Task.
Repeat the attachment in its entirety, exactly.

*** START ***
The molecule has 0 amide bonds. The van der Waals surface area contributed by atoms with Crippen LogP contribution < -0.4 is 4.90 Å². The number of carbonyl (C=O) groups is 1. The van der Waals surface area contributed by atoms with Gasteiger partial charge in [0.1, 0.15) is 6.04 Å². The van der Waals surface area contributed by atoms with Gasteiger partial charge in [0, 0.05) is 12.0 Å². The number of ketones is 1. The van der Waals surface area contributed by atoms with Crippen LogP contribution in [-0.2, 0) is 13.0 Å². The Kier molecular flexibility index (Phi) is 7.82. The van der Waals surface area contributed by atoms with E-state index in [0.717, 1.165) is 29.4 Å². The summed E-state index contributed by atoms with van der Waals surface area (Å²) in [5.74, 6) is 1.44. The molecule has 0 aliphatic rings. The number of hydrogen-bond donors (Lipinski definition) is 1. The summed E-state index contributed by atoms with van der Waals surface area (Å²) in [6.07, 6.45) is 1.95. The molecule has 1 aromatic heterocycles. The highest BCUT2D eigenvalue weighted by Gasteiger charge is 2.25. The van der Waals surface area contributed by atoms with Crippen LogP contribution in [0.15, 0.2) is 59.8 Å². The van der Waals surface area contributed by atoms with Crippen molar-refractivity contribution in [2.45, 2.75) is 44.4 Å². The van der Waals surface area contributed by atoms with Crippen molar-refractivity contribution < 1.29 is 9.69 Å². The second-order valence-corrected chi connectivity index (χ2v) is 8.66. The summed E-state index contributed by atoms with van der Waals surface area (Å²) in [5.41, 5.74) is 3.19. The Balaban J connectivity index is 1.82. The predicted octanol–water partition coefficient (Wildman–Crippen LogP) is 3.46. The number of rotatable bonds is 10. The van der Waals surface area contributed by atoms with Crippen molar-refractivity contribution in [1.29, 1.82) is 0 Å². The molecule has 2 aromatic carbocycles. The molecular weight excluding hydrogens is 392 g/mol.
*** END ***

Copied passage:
The molecule has 0 amide bonds. The van der Waals surface area contributed by atoms with Crippen LogP contribution < -0.4 is 4.90 Å². The number of carbonyl (C=O) groups is 1. The van der Waals surface area contributed by atoms with Gasteiger partial charge in [0.1, 0.15) is 6.04 Å². The van der Waals surface area contributed by atoms with Gasteiger partial charge in [0, 0.05) is 12.0 Å². The number of ketones is 1. The van der Waals surface area contributed by atoms with Crippen LogP contribution in [-0.2, 0) is 13.0 Å². The Kier molecular flexibility index (Phi) is 7.82. The van der Waals surface area contributed by atoms with E-state index in [0.717, 1.165) is 29.4 Å². The summed E-state index contributed by atoms with van der Waals surface area (Å²) in [5.74, 6) is 1.44. The molecule has 0 aliphatic rings. The number of hydrogen-bond donors (Lipinski definition) is 1. The summed E-state index contributed by atoms with van der Waals surface area (Å²) in [6.07, 6.45) is 1.95. The molecule has 1 aromatic heterocycles. The highest BCUT2D eigenvalue weighted by Gasteiger charge is 2.25. The van der Waals surface area contributed by atoms with Crippen LogP contribution in [0.15, 0.2) is 59.8 Å². The van der Waals surface area contributed by atoms with Crippen molar-refractivity contribution in [2.45, 2.75) is 44.4 Å². The van der Waals surface area contributed by atoms with Crippen molar-refractivity contribution < 1.29 is 9.69 Å². The second-order valence-corrected chi connectivity index (χ2v) is 8.66. The summed E-state index contributed by atoms with van der Waals surface area (Å²) in [5.41, 5.74) is 3.19. The Balaban J connectivity index is 1.82. The predicted octanol–water partition coefficient (Wildman–Crippen LogP) is 3.46. The number of rotatable bonds is 10. The van der Waals surface area contributed by atoms with Crippen molar-refractivity contribution in [1.29, 1.82) is 0 Å². The molecule has 2 aromatic carbocycles. The molecular weight excluding hydrogens is 392 g/mol.